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Tuesday, June 9, 2015

Harelip is a dirty word.

I have been wanting to write this post for a very long time. A few years ago, I wrote a book called The Snake Pit: Jr. High Can Be Torture. It tells the story of a young girl, Cinda, who was born with a cleft lip and palate. Because she looks different, she is bullied, literally to death. I wrote this story, because I, too, was  born with the same defect. This is what I looked like when I was born.
This is not a actual baby picture of me. In fact, there are no baby pictures of me that exist.   

Let's face it, this is not the face of a baby you rush off to the photographer every few weeks. At least not in the 60's when I was born. In fact, I didn't even go home with my parents until I was 6 months old. Imagine what it must have been like for my mother,
People have a great misconception about people with cleft palates. I've had people assume that I am mentally challenged, without ever talking to me. I have had people point and stare. I have had people refer to me as a monster on occasion. None of these people knew me, or wanted to know, these were just assumptions of strangers. 

Of all the names I have been called in my life, by far the most hurtful one is Harelip. People toss that word about as if it is just a common term for a cleft palate. It is not. It is an insult. Let me illustrate. 
This is a hare. I do not look like this.

This is what I look like. See the difference?

Let me put it another way. Think back to the last time you said the word Harelip. Perhaps you were just describing someone you saw on the street. Can you think of a time where you ever heard someone use that word as a compliment? I can tell you right now...NO. For me, two words are taboo in my vocabulary. Harelip and the N-word. I don't use them and I don't allow anyone to use them in my presence. Both are derogatory, hateful words, never spoken in a complimentary manner, and, therefore, should be banned from the english language permenantly. I cringe when I hear those two word casually tossed about when I know from experience just how deeply it hurts.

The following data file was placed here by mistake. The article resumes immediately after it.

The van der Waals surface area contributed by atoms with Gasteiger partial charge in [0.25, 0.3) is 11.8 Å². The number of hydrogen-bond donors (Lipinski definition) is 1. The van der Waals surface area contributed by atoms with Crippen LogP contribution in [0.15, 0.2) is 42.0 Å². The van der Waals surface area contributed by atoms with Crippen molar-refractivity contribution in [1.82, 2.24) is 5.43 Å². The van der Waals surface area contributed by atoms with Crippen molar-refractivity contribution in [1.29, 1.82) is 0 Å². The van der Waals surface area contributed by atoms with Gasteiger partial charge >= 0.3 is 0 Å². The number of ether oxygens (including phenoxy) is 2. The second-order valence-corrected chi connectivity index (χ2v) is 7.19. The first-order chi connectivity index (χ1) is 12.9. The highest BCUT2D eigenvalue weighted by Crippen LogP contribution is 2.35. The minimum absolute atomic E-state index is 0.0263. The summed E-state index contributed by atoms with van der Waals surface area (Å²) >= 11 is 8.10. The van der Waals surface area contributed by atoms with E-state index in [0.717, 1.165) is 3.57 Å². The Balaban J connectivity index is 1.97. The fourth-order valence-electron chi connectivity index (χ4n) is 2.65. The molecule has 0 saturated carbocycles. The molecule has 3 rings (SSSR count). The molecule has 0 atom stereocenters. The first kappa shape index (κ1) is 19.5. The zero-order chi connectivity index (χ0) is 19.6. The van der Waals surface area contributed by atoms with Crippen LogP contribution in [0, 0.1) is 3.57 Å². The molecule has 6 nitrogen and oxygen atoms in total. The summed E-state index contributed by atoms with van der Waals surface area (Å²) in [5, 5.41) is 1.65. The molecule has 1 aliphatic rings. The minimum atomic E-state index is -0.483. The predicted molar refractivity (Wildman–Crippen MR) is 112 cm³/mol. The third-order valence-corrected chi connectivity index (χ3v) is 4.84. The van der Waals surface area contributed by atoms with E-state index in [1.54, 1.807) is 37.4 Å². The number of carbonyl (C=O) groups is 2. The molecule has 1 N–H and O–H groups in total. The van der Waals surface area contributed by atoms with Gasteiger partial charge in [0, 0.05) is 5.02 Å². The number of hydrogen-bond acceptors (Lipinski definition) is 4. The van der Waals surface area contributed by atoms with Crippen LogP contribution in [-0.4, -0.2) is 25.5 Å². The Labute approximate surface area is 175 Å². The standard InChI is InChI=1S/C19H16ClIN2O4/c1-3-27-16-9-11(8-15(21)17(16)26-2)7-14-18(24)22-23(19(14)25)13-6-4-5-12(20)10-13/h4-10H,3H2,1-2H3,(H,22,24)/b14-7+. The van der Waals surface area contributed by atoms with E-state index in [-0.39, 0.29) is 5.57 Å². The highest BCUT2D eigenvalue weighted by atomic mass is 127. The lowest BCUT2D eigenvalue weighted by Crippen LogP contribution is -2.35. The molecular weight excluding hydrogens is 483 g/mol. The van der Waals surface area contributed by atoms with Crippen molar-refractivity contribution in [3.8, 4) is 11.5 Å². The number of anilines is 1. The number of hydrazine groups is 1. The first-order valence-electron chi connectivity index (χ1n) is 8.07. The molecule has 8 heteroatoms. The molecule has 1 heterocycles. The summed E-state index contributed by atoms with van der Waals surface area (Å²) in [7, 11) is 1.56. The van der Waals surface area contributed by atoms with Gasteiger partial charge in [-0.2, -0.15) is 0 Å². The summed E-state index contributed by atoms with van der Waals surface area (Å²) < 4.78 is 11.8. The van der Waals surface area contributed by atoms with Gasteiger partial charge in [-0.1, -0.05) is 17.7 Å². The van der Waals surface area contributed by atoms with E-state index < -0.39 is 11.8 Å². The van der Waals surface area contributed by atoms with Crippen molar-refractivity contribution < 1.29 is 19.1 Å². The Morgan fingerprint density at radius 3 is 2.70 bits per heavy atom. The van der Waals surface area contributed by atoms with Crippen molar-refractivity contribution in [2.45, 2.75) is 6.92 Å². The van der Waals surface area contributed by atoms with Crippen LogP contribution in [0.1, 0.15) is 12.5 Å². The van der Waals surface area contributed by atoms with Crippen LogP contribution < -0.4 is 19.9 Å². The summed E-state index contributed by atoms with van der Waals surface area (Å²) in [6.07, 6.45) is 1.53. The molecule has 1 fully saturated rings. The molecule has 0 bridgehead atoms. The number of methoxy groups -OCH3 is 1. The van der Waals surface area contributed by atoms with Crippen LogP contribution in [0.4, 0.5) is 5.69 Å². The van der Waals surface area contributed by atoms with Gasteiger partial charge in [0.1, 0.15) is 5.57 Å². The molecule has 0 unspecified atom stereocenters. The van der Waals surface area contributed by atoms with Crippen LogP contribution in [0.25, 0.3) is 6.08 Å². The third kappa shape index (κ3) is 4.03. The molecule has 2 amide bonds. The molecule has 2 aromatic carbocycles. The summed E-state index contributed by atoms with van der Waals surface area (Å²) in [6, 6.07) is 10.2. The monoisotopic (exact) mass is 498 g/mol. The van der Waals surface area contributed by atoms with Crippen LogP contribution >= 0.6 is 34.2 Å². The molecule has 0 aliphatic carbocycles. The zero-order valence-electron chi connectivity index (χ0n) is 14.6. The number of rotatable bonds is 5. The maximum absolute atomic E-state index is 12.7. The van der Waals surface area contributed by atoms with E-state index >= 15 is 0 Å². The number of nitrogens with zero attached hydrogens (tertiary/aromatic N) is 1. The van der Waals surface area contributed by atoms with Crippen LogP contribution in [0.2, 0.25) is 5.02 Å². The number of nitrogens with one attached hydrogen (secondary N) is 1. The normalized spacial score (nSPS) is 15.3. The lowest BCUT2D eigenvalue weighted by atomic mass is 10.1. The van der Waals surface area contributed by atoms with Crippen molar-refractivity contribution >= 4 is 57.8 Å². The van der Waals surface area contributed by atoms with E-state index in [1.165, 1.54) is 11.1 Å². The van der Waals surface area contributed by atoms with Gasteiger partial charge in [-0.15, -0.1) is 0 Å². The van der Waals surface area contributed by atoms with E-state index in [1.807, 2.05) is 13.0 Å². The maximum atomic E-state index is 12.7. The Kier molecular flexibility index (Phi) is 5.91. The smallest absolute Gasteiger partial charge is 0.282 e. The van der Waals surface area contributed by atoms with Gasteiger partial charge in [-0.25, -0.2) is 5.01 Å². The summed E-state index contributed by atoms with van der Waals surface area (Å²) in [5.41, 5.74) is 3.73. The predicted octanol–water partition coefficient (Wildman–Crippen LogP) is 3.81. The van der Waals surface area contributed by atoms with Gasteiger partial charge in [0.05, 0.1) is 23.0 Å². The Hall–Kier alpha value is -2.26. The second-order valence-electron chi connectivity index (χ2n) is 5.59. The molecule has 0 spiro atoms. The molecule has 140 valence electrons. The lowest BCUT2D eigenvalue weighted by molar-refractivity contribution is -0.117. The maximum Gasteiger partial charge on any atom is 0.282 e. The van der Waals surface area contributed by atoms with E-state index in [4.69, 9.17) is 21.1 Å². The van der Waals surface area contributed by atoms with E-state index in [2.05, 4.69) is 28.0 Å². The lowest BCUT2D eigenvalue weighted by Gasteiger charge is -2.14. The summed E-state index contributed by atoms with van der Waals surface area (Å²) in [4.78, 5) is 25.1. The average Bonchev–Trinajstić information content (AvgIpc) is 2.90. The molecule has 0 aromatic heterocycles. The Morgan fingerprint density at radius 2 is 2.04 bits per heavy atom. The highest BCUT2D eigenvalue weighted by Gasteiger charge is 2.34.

I am 48 years old. I am a wife, a mother, and an author. Tomorrow I will go to the hospital for yet another recontructive surgery. How many have I had? People ask me that all the time. The truth is, there have been so many, that I lost track years ago.  I can ballpark it. Figure 1 or 2 a year til I was 18. Let's say 25..conservatively. I had 3 surgeries when I was 21, another in my 30's and tomorrow I will go in for what may be my final one. This scares me. It scares me because I know it will not be "right". What I come out looking like tomorrow will be what I will look like for the rest of my life. 
Will it be good enough. It will for the people who love me. For the people who don't know me, probably not. But, I learned a long time ago, not to live for those people, only to live for myself. 

So, the next time you stare at someone with a facial defect, or laugh, or call them some derogatory name. Stop. Stop and think about what they have possibly been through to try and be what you consider to be "normal". All the pain, the tears, the prayers and the wishful thinking they have been through. Think before you tear all that down with one hateful word.


  1. Bravo! My son was born with cleft lip and palate, and yes, we do have one picture of him, but many videos. To us, he was beautiful!

    My son was also called a monster by some sicko woman in a grocery store. You'll be pleased to hear that she was escorted out of the store, with indignant force. The manager thought my son adorable and her display appalling.

    So, yes. No H word and no N word. Nasty, hateful sounds in the ear of anyone who loves humanity, or any other living thing on this planet.

    I've read your book and love it. Anyone who hates bullying of any kind, or just likes good literature should give it a read.

  2. My son was born with a bilateral cleft lip and palate in 2000. I took tons of pics of him, took him everywhere with me. I think it's the difference between the late 60's when I was born and the new milennium, The technology has come so far that with only a few surgeries, he looks amazing and at almost 50, I'm still trying to catch up. Technology has evolved, but unfortunately, people still display the same ignorance. Despite that, my son has grown up to be a handsome, confident young man. I've seen pictures of your son, who displays the same confidence. Maybe it's a boy thing, maybe good parenting, but I'm so glad to see it.